When to Back Off the Bluffing
Whether you are playing tournament poker or cash game poker, you’ll find that you could get yourself into a few spots where you want to continually bluff. This may have something to do with the fact that it worked a few times in a row, or just that you are feeling confident. Either way though, there is definitely a time when you need to pump the breaks and quit the bluffing for a bit. The most important thing here though is to know WHEN to stop the bluffing. It can be a tough thing to call, but there are a few specific times that it becomes fairly obvious that taking a step back is the best thing to do. Today we are going to look at these times, and also help out so that you can go back to tight play after getting a bit too loose.
When Opponents Catch On
An obvious one right? Well, not so necessarily for everyone. You need to be aware when your opponents start to call your bluffs more often, and also when they start to decide that they want to re-raise you more often. This is about the time that you end up having to muck your hand consistently or show that you are bluffing, and that’s never a good thing to have to do. It’s an awful feeling to get caught in a bluff, but it’s also a bad feeling when you know that everyone at the table has a good idea of the fact that you are bluffing consistently. This can be a good way to set yourself up to make some money though, because if they think that you are bluffing and you end up with a big hand then they’ll call you down!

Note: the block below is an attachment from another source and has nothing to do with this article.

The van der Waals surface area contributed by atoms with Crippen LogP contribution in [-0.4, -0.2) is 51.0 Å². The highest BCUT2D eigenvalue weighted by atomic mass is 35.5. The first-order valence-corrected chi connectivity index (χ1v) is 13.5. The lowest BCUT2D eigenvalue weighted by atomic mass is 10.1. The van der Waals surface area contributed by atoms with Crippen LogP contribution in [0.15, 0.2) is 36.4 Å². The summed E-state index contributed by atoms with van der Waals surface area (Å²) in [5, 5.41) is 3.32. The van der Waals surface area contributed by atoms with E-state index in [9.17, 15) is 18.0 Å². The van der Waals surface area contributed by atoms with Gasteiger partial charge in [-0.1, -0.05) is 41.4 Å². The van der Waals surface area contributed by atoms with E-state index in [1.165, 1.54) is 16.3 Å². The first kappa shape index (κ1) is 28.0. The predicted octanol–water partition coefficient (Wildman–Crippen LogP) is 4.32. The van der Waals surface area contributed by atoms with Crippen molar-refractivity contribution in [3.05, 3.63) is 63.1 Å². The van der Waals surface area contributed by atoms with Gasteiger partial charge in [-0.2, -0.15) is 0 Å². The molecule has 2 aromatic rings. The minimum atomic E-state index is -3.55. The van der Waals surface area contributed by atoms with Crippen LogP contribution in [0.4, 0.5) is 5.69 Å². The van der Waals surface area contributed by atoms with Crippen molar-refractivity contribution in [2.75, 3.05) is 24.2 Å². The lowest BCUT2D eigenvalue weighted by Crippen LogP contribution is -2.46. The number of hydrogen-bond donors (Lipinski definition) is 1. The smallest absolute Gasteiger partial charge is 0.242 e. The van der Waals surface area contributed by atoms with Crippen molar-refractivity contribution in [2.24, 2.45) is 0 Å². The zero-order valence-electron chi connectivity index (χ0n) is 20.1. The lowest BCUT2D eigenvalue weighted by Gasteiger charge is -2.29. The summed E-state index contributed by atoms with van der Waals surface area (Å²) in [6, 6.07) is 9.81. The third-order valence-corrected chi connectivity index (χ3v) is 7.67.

After It Works MULTIPLE Times
If you’ve made some small bluffs and built up your stack a bit, people could potentially look to get some of those chips back. If you keep bluffing into them it’s more than likely that eventually they are going to start calling down your bluffs and put the pressure back on you. After you’ve built up your stack (especially in tournament play), don’t be afraid to not go for the home run bluff’s over and over again from that point. Look for spots to keep building, but also do your best to look for the big hands to try to win some big pots from there. Making small bluffs isn’t a bad thing, but it’s when you are bluffing big on the turn and river that you start to risk quite a few of your chips.
Obviously as you can tell her, it’s all about not letting your opponents catch on to your thought process throughout the hands. If they catch on to the fact that you are bluffing often then it will end up going pretty bad at some point before the end. If you keep changing it up and sometimes show a bluff, and other times show that you were strong, it’s much more likely that you’ll have a nice run late into the tournament.